Research data show that radiation has effects on brain function, such as thinking, memory and learning. Dr. Gwendolen E. Haley is leading a project to study the ability of antioxidant lipoic acid to reduce the effects of 56Fe radiation on hippocampus, the area of the brain that is integral in the learning process. The project also seeks to determine the short-term effects of 56Fe radiation on hippocampal function and if it is sex-dependent. Another aim is to determine if cognitive effects are associated with reduced levels of the enzyme choline acetyltransferase.
Gwendolen E. Haley, Ph.D.
Oregon Health & Science University
Radiation exposure of the brain occurs during space missions. The space radiation environment contains high-energy charged particles including protons and fully ionized atomic nuclei, such as iron-56 (56Fe), and may be a hazard to spaceflight crews during their mission. Major adverse effects of radiation exposure are impairments in hippocampus-dependent learning and memory and hippocampal plasticity. Since the hippocampus is involved in complex learning that requires the ability to learn about multiple relationships among stimuli, disturbances in hippocampal functioning reduce spatial learning and memory and the ability to explore the environment adequately.
Preliminary data support that radiation exposure impairs hippocampus-dependent cognitive function and that female mice might be more susceptible than male mice to Cesium-137 and 56Fe radiation-induced hippocampus-dependent cognitive impairments three months following irradiation. The potential effects of 56Fe radiation on cognition one-to-two weeks after irradiation are not known. Irradiation increases reactive oxygen species (ROS) levels that may contribute to these cognitive impairments. Preliminary data show that in male and female mice irradiated with 56Fe (3Gy) at six-to-nine months of age and fed a diet containing the antioxidant lipoic acid (LA), or a regular diet starting two-weeks prior to irradiation and throughout cognitive testing, LA prevented radiation-induced impairments in spatial memory retention in the water maze probe trials three months following irradiation. However, LA treatment caused cognitive impairments in sham-irradiated mice.
As there might be a fine balance in ROS that determines the direction of its effects on cognitive function, it is critical to determine the effects of LA on lower doses of irradiation. Besides its antioxidant properties, LA in its reduced form, dihydrolipoic acid (DHLA), increases acetylcholine production by activation of choline acetyltransferase and appears to increase glucose uptake in insulin-resistant neurons. The cholinergic system is involved in cognition. Therefore, following cognitive testing, immunohistochemistry with antibodies to choline acetyltransferase (ChAT) -- the synthesizing enzyme for acetylcholine -- will be used to visualize and quantify cholinergic cell bodies and fibers in pertinent brain regions. In addition, levels of ROS will be assessed by western blot in different behaviorally tested animals. This knowledge is important for evaluating the risk of developing cholinergic deficits and hippocampus-dependent impairments during space missions and the ability of LA to antagonize these effects.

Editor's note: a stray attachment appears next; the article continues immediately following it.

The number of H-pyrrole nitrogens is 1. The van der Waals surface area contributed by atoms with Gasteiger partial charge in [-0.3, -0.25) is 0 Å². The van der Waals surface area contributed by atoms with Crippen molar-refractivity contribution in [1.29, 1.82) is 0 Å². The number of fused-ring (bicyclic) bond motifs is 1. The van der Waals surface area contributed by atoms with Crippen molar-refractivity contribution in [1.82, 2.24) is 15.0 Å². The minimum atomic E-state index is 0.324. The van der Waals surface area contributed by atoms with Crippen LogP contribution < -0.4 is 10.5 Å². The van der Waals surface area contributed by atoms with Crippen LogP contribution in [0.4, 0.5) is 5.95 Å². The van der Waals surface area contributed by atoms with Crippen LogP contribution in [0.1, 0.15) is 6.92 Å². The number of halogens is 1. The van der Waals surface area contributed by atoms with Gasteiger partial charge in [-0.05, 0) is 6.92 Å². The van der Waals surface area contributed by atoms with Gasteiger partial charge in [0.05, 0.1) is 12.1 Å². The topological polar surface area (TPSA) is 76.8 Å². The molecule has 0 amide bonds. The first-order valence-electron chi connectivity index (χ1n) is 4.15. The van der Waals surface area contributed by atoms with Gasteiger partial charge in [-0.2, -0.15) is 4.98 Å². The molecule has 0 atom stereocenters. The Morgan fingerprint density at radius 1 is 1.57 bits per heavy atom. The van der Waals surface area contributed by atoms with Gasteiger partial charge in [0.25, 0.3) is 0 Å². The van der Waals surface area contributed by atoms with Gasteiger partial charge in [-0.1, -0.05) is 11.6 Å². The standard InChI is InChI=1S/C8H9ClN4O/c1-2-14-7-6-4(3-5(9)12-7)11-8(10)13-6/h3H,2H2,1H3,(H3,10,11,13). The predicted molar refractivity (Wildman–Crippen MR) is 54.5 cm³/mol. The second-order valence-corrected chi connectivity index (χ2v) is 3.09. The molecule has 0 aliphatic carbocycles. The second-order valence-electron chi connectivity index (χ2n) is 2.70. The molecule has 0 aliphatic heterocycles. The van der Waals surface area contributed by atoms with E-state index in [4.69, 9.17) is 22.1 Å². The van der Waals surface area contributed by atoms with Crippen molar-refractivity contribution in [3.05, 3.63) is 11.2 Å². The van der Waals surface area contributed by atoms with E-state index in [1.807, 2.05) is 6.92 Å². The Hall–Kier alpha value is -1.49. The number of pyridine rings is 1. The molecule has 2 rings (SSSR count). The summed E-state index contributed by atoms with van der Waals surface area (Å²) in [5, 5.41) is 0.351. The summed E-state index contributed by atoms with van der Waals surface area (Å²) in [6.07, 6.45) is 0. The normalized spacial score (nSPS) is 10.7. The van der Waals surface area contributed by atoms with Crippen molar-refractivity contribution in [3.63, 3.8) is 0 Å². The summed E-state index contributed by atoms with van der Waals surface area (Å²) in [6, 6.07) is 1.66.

To determine the short-term effects of 56Fe radiation irradiation on hippocampal function and assess whether these effects are sex-dependent. Mice will be irradiated at 0, 0.1, 0.2, or 0.5 Gy and behaviorally tested 1-2 weeks following radiation.
To determine whether the severity of the cognitive effects are associated with reduced ChAT immunoreactive cell bodies in the medial septum and nucleus basalis and ChAT immunoreactive fibers in the hippocampus and cortex. Following behavioral testing, ChAT cell number and fiber density will be determined using immunohistochemistry and measures of ROS by western blot.
To determine the ability of the dietary supplement LA to antagonize the effects of 56Fe irradiation on hippocampus-dependent cognitive function, measures of ROS, and ChAT immunoreactive cell bodies in the medial septum and nucleus basalis and ChAT immunoreactive fibers in the hippocampus and cortex. Mice will be sham-irradiated or irradiated at a dose causing maximal cognitive injury in Aim 1 and receive regular diet or LA-containing diet starting one week prior to behavioral testing. Brains will be processed as in Aim 2.